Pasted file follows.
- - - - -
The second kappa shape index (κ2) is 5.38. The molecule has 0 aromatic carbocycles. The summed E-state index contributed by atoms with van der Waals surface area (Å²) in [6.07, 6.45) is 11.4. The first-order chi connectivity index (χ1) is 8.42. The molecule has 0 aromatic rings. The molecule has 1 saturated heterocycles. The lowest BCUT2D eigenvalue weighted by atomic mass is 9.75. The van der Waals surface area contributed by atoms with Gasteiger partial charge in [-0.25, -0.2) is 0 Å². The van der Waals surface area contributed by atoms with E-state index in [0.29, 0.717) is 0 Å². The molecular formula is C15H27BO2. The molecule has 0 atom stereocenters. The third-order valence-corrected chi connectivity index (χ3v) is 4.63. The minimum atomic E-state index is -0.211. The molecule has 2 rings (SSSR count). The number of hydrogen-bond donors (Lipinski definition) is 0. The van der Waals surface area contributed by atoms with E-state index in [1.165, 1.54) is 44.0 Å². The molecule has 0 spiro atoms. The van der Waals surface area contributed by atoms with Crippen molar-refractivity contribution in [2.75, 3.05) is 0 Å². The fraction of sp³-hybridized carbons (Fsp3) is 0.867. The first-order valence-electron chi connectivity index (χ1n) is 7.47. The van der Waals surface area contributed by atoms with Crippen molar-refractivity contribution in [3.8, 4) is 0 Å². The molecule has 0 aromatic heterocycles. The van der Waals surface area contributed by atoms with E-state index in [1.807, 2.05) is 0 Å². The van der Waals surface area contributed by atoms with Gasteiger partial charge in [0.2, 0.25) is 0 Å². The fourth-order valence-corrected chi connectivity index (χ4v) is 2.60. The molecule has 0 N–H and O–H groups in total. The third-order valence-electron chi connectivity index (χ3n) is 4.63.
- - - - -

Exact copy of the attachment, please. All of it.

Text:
The second kappa shape index (κ2) is 5.38. The molecule has 0 aromatic carbocycles. The summed E-state index contributed by atoms with van der Waals surface area (Å²) in [6.07, 6.45) is 11.4. The first-order chi connectivity index (χ1) is 8.42. The molecule has 0 aromatic rings. The molecule has 1 saturated heterocycles. The lowest BCUT2D eigenvalue weighted by atomic mass is 9.75. The van der Waals surface area contributed by atoms with Gasteiger partial charge in [-0.25, -0.2) is 0 Å². The van der Waals surface area contributed by atoms with E-state index in [0.29, 0.717) is 0 Å². The molecular formula is C15H27BO2. The molecule has 0 atom stereocenters. The third-order valence-corrected chi connectivity index (χ3v) is 4.63. The minimum atomic E-state index is -0.211. The molecule has 2 rings (SSSR count). The number of hydrogen-bond donors (Lipinski definition) is 0. The van der Waals surface area contributed by atoms with E-state index in [1.165, 1.54) is 44.0 Å². The molecule has 0 spiro atoms. The van der Waals surface area contributed by atoms with Crippen molar-refractivity contribution in [2.75, 3.05) is 0 Å². The fraction of sp³-hybridized carbons (Fsp3) is 0.867. The first-order valence-electron chi connectivity index (χ1n) is 7.47. The van der Waals surface area contributed by atoms with Crippen molar-refractivity contribution in [3.8, 4) is 0 Å². The molecule has 0 aromatic heterocycles. The van der Waals surface area contributed by atoms with E-state index in [1.807, 2.05) is 0 Å². The van der Waals surface area contributed by atoms with Gasteiger partial charge in [0.2, 0.25) is 0 Å². The fourth-order valence-corrected chi connectivity index (χ4v) is 2.60. The molecule has 0 N–H and O–H groups in total. The third-order valence-electron chi connectivity index (χ3n) is 4.63.